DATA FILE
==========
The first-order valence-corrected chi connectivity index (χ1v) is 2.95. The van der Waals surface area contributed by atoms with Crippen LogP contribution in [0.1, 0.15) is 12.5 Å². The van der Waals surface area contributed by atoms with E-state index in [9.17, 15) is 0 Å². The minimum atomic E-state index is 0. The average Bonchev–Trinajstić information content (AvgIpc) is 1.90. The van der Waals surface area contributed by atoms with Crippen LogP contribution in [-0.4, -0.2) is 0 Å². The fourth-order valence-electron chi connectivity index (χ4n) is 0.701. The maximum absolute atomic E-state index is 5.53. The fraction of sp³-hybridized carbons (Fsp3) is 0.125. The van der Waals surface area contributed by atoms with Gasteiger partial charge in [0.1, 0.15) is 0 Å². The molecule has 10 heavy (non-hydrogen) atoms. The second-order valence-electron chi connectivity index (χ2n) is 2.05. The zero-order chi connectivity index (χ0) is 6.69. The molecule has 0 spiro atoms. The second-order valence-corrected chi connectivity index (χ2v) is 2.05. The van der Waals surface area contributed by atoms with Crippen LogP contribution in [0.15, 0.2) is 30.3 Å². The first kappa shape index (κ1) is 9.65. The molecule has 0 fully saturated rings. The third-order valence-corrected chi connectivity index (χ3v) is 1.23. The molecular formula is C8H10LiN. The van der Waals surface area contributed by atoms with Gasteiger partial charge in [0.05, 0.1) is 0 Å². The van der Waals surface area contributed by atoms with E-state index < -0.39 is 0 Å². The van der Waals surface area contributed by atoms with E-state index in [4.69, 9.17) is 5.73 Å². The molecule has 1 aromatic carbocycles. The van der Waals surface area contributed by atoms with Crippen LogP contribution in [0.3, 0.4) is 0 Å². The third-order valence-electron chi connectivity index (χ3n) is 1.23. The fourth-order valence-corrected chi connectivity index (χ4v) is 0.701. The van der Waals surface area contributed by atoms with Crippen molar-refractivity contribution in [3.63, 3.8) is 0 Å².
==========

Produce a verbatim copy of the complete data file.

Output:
The first-order valence-corrected chi connectivity index (χ1v) is 2.95. The van der Waals surface area contributed by atoms with Crippen LogP contribution in [0.1, 0.15) is 12.5 Å². The van der Waals surface area contributed by atoms with E-state index in [9.17, 15) is 0 Å². The minimum atomic E-state index is 0. The average Bonchev–Trinajstić information content (AvgIpc) is 1.90. The van der Waals surface area contributed by atoms with Crippen LogP contribution in [-0.4, -0.2) is 0 Å². The fourth-order valence-electron chi connectivity index (χ4n) is 0.701. The maximum absolute atomic E-state index is 5.53. The fraction of sp³-hybridized carbons (Fsp3) is 0.125. The van der Waals surface area contributed by atoms with Gasteiger partial charge in [0.1, 0.15) is 0 Å². The molecule has 10 heavy (non-hydrogen) atoms. The second-order valence-electron chi connectivity index (χ2n) is 2.05. The zero-order chi connectivity index (χ0) is 6.69. The molecule has 0 spiro atoms. The second-order valence-corrected chi connectivity index (χ2v) is 2.05. The van der Waals surface area contributed by atoms with Crippen LogP contribution in [0.15, 0.2) is 30.3 Å². The first kappa shape index (κ1) is 9.65. The molecule has 0 fully saturated rings. The third-order valence-corrected chi connectivity index (χ3v) is 1.23. The molecular formula is C8H10LiN. The van der Waals surface area contributed by atoms with Gasteiger partial charge in [0.05, 0.1) is 0 Å². The van der Waals surface area contributed by atoms with E-state index < -0.39 is 0 Å². The van der Waals surface area contributed by atoms with E-state index in [4.69, 9.17) is 5.73 Å². The molecule has 1 aromatic carbocycles. The van der Waals surface area contributed by atoms with Crippen LogP contribution in [0.3, 0.4) is 0 Å². The third-order valence-electron chi connectivity index (χ3n) is 1.23. The fourth-order valence-corrected chi connectivity index (χ4v) is 0.701. The van der Waals surface area contributed by atoms with Crippen molar-refractivity contribution in [3.63, 3.8) is 0 Å².